• Take a step back – make sure to get informed to have a solid base knowledge about your cancer and how it affects you. 
  • Take out time to do the necessary research into the specific option you are faced with.
  • Weigh out the options, ideally from more than one doctor. 
  • Once you reach a decision, based on sound knowledge and good research, don’t second-guess yourself.

5. Access psychological support 

Normally, cancer patients experience an emotional rollercoaster – be it physical exhaustion of chemotherapy, or the hope sparked by a new treatment. But that does not mean it should go unaddressed. 

A counsellor may help to unburden some of those emotions and concerns to help you focus on what’s most important: Recovery. 

To find a counsellor: 

  • Speak with your healthcare team. Some may offer this service. Alternatively, they may have recommendations or know of previous patients who have also had counselling.
  • Reach out to cancer societies that may also have recommendations. 
  • Trust in your counsellor is the key, so reach out to a few.  

6. Join a community 

Often you will find it hard to find someone who can relate to what you are going through. This brings out the importance of cancer communities, both live and virtual as they allow you to share your journey and learn from others who may have been in the same place as you are. 

Advocating for yourself during a cancer experience takes a lot of courage. So arm yourself with accurate information, especially when it comes to understanding alternatives for treatments and clinical trials. Get yourself a great oncologist who you trust and who will openly discuss your options with you and involve you in decision making. And most importantly, surround yourself with family and friends who will motivate and support you to be involved with your health.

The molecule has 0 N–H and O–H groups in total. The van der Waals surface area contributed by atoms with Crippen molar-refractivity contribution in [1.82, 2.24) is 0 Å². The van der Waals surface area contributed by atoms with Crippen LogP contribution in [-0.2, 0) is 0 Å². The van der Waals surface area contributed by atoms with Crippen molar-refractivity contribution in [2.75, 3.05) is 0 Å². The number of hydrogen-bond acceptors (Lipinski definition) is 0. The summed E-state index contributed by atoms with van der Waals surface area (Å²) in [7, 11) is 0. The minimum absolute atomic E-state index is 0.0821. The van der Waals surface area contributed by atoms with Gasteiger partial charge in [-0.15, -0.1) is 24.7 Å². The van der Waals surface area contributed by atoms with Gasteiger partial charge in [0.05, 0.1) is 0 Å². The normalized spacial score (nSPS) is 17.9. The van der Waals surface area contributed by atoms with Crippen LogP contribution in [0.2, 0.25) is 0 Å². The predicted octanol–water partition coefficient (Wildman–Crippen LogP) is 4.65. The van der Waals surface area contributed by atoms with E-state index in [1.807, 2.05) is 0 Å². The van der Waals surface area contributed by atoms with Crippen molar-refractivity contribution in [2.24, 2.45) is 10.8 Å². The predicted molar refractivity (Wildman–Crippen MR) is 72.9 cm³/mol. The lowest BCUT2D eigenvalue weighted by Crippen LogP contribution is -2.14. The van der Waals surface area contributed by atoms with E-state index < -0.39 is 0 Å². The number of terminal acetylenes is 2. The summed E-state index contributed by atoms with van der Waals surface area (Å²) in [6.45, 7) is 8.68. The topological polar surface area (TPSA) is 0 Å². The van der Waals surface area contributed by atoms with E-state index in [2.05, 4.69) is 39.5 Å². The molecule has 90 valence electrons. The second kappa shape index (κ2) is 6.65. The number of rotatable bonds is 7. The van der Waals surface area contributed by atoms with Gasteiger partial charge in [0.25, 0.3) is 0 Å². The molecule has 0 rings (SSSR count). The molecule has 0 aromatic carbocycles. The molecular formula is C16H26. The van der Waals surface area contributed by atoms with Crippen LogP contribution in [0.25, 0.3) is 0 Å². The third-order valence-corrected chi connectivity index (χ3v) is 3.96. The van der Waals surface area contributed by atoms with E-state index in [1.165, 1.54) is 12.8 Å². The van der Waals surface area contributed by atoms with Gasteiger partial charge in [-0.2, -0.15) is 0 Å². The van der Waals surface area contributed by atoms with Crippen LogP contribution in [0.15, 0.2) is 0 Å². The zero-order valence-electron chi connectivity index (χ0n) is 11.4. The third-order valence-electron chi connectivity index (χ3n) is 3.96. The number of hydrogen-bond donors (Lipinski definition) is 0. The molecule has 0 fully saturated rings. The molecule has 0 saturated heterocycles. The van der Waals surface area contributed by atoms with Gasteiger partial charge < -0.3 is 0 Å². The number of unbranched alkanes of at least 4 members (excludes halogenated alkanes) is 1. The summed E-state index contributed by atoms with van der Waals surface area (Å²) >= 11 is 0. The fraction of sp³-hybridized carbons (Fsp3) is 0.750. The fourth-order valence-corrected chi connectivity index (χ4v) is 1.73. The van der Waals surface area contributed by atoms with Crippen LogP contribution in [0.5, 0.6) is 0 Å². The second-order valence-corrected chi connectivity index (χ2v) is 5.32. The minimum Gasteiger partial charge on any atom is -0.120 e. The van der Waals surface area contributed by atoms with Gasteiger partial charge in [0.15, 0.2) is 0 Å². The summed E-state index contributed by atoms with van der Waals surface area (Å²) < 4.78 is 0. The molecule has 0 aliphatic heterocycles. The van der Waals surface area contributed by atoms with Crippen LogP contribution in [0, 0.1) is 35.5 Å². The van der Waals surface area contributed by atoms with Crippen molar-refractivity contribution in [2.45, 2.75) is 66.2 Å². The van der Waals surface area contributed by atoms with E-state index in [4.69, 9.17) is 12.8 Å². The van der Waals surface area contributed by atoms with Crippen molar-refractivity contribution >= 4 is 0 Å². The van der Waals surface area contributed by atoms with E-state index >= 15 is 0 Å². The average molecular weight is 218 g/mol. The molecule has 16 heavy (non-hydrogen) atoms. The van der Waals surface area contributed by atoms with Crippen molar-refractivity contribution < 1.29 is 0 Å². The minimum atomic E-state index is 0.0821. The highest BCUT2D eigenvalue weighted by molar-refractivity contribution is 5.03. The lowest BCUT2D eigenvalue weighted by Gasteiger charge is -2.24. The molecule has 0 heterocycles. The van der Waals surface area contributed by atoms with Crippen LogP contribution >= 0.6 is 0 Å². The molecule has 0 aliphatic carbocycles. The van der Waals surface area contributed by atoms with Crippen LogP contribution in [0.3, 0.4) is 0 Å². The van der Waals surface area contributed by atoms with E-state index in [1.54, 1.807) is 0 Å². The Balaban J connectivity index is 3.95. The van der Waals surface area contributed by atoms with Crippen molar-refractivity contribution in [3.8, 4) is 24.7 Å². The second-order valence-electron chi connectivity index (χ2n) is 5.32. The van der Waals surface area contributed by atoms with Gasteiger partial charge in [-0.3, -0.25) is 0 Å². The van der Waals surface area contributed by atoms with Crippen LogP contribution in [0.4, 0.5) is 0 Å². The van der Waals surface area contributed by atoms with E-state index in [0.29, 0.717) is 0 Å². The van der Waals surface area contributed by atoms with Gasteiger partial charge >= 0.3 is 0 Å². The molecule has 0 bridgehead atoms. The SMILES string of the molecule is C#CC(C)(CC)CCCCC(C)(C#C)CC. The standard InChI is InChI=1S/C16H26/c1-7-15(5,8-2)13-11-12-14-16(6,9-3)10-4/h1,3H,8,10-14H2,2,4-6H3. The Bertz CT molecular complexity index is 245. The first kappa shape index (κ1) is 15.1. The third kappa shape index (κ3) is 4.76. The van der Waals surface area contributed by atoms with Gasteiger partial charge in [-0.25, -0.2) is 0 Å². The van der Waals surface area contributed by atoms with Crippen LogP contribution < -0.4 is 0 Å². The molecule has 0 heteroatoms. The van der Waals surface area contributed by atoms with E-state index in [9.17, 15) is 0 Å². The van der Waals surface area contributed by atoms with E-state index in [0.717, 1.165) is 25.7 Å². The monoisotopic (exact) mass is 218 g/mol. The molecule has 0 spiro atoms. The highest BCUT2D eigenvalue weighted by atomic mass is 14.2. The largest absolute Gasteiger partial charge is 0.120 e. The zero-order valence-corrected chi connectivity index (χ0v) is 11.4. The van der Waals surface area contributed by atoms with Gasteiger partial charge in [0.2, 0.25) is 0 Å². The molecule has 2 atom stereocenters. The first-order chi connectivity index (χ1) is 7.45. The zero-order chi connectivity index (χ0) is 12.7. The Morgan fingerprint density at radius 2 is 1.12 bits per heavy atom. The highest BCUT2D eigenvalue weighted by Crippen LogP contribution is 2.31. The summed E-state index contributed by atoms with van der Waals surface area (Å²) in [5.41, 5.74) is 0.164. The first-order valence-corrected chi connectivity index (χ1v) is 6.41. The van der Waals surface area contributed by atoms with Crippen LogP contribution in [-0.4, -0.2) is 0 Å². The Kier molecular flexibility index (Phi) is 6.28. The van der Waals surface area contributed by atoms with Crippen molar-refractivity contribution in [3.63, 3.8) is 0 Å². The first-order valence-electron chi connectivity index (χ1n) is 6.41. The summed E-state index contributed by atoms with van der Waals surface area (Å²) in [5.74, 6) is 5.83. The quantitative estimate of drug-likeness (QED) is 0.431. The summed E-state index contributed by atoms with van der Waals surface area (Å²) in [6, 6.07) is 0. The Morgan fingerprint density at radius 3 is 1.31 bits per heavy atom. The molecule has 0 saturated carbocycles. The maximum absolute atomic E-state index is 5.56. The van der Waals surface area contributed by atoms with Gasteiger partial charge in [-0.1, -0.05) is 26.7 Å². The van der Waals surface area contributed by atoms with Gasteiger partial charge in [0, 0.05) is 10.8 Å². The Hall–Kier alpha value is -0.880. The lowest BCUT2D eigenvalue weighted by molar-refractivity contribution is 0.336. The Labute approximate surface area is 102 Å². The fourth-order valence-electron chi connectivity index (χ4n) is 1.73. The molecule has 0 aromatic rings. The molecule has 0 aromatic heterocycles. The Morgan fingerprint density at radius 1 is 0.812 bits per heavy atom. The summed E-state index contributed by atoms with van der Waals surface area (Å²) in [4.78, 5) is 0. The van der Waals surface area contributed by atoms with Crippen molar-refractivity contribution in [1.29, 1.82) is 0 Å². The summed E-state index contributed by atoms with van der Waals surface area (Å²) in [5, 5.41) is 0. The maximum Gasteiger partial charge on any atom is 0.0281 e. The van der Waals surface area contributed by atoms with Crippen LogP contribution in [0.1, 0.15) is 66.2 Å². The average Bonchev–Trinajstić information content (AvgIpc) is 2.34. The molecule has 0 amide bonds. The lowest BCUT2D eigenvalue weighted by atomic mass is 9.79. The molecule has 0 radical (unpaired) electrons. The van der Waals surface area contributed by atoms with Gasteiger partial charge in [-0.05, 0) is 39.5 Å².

Références

    1. Know Your Girls™. (2018). 7 Tips for Being Your Own Best Advocate. www.knowyourgirls.org/resources/7-tips-for-being-your-own-best-advocate/
    2. Haelle, Tara, et al. (2020). What Is Breast Cancer? Symptoms, Causes, Diagnosis, Treatment, and Prevention.www.everydayhealth.com/columns/kathy-ellen-kups-life-with-breast-cancer/what-it-means-be-your-own-patient-advocate/ 
    3. Lynne Eldridge, MD. (2020). How to Find the Best Lung Cancer Treatment Center. www.verywellhealth.com/choosing-a-lung-cancer-treatment-center-2248917
    4. Cancer.Net. (2021). Seeking a Second Opinion. www.cancer.net/navigating-cancer-care/cancer-basics/cancer-care-team/seeking-second-opinion
    5. NCCS. (2019) SELF ADVOCACY: A Cancer Survivor’s Handbook Cancer Survivor’s Handbook. www.canceradvocacy.org/wp-content/uploads/Self_Advocacy.pdf
    6. Cancer.Net. (2021) Taking Charge of Your Care. www.cancer.net/navigating-cancer-care/managing-your-care/taking-charge-your-care#:~:text=You%20can%20be%20a%20self,questions%20at%20a%20doctor’s%20appointment